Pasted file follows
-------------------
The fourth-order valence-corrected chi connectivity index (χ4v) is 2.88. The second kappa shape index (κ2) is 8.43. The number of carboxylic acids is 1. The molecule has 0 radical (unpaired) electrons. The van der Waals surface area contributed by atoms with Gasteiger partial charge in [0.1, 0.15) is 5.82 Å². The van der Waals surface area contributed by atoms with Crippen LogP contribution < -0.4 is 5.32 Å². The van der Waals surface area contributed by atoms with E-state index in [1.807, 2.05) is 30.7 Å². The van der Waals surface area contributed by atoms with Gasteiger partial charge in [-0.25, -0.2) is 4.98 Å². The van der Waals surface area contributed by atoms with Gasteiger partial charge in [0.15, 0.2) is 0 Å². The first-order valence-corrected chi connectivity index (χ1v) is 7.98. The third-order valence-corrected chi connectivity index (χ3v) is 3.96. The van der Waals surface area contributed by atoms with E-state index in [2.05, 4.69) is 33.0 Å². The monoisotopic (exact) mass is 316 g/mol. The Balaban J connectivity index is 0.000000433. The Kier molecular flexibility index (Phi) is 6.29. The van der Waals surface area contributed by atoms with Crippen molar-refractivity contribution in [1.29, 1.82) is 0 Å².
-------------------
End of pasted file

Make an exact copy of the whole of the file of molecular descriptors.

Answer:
The fourth-order valence-corrected chi connectivity index (χ4v) is 2.88. The second kappa shape index (κ2) is 8.43. The number of carboxylic acids is 1. The molecule has 0 radical (unpaired) electrons. The van der Waals surface area contributed by atoms with Gasteiger partial charge in [0.1, 0.15) is 5.82 Å². The van der Waals surface area contributed by atoms with Crippen LogP contribution < -0.4 is 5.32 Å². The van der Waals surface area contributed by atoms with E-state index in [1.807, 2.05) is 30.7 Å². The van der Waals surface area contributed by atoms with Gasteiger partial charge in [-0.25, -0.2) is 4.98 Å². The van der Waals surface area contributed by atoms with Gasteiger partial charge in [0.15, 0.2) is 0 Å². The first-order valence-corrected chi connectivity index (χ1v) is 7.98. The third-order valence-corrected chi connectivity index (χ3v) is 3.96. The van der Waals surface area contributed by atoms with E-state index in [2.05, 4.69) is 33.0 Å². The monoisotopic (exact) mass is 316 g/mol. The Balaban J connectivity index is 0.000000433. The Kier molecular flexibility index (Phi) is 6.29. The van der Waals surface area contributed by atoms with Crippen molar-refractivity contribution in [1.29, 1.82) is 0 Å².